Fannie Mae and Freddie Mac: Too Fat to Fail

Bailout legislation provides for more oversight, but it must be through a regulator with real teeth.


Fannie Mae and Freddie Mac sound like an aging aunt and uncle, but the news that they've run into trouble is rather more daunting than any family problem. In fact, the behavior of this errant pair will have consequences for pretty nearly every family in the country.

They are of course two gigantic government-sponsored enterprises that rank among our 10 largest financial institutions. These days, they provide over three quarters of all home mortgages and cumulatively hold about $5.5 trillion in mortgages and mortgage guarantees. They were set up to expand homeownership by buying mortgages from private lenders, allowing more mortgages to be made.

Subsequently, they became public companies, and their management ran them as such. But because they were created by Congress, bond investors came to believe that Congress would always honor the debt they'd issued. This implicit government guarantee means they've been able to borrow money for less even than AAA rates—despite the fact that their balance sheets would justify a much lower credit rating and thus higher interest charges. The relatively lower cost of their debt is passed through to borrowers in the form of lower interest rates. But about one third of that credit advantage, or about $10 billion a year, is retained for the benefit of the companies' stockholders.

Fannie and Freddie have an equity cushion of slightly over $80 billion. It sounds like a lot, but not when compared with the roughly $5.5 trillion of mortgages they either own or guarantee. Even a small decline—say, 2 percent—of the value of those assets would be $110 billion and would wipe out the equity.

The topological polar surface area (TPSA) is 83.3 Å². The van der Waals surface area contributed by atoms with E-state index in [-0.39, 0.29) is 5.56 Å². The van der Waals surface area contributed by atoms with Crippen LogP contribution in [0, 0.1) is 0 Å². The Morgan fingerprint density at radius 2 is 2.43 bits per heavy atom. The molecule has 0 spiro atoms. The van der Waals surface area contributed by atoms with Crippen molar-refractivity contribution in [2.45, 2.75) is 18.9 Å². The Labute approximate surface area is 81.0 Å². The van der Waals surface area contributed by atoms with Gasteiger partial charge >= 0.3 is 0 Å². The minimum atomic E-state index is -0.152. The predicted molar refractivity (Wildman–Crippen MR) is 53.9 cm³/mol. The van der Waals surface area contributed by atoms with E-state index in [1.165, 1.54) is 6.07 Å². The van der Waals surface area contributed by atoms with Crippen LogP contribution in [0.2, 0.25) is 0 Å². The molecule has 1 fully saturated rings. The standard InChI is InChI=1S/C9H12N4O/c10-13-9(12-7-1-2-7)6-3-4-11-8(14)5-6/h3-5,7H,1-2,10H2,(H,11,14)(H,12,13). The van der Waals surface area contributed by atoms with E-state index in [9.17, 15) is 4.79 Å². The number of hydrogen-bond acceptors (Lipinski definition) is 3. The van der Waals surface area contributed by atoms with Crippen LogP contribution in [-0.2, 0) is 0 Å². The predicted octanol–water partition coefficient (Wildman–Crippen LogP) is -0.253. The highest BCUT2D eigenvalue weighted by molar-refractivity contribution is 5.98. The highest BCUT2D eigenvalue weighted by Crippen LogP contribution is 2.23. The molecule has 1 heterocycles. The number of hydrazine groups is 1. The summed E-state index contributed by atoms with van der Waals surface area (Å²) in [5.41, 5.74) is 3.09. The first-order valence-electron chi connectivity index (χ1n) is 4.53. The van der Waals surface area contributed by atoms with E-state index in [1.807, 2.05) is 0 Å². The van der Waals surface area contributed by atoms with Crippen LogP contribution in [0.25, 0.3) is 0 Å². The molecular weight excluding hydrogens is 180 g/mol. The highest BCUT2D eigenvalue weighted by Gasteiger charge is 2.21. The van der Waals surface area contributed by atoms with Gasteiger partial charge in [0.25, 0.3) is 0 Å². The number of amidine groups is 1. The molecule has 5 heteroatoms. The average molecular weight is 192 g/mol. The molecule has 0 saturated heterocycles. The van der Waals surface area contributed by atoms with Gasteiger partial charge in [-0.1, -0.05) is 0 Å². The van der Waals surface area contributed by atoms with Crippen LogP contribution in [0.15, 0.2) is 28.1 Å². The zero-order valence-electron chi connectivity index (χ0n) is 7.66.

Excess leverage. Yet that is the risk today. Their loans are better than the subprimes that have triggered the crisis; the F&F guidelines require substantial down payments and carefully documented borrower income statements. It's their balance sheet that's the problem. The belief that the government would implicitly back their bonds enabled them to get by with too little equity capital to deal with a downturn. Now, a further loss of confidence in either Fannie or Freddie—that is, a belief that the government wouldn't back them—would collapse their creditworthiness. Neither would be able to come up with anything like their current share of U.S. mortgages. Anybody with a room-temperature financial IQ knows these companies would be unable to raise the capital they need, either to cover their losses or to rebuild. Indeed, under all scenarios, there is a risk that they will be unable to roll over even the $463 billion of short-term debt they have on their books.

You need little imagination to see what this would do to house prices, families—and lenders: Many banks have balance sheets stuffed with Fannie and Freddie mortgages, sometimes exceeding their net worth. They wouldn't be able to withstand such losses.

An actual failure of F&F would force the government to nationalize them, making explicit what has long been implicit. But this would add more than $5 trillion of liabilities to America's own balance sheet, which would put our own AAA rating at risk or, as Financial Times guru Martin Wolf described it, "make the U.S. look like Italy."A collapse of Fannie and Freddie is unthinkable because it would provoke a systemic risk to the financial world. Too many firms across America, and the world, are holders of their securities. And since F&F are these days virtually the only consistent buyers and securitizers of U.S. home mortgages, a decline in their lending could bring housing finance to a virtual standstill.

Nobody knows where the vicious downward spiral gripping our housing market will end or how far the assets of F&F will have to be written down. Home foreclosures continue to drive down prices because banks cannot afford to hold on to vacant homes and fear prices will keep falling.

The predicaments have long been predicted. F&F, along with Wall Street and home builders, staved off proper regulations by hiring political elites and lobbyists from both parties. They should have raised more equity but preferred higher profits per share. Their senior officers have made millions of dollars from their shareholdings. They are the winners. Now the losers will be we, the taxpayers, because F&F are too big to fail. The bailout legislation provides for more oversight, but it must be through a regulator with real teeth. It would be unconscionable for Congress to bail them out without making sure that this dangerous aunt and uncle will hereafter be restrained for the public good.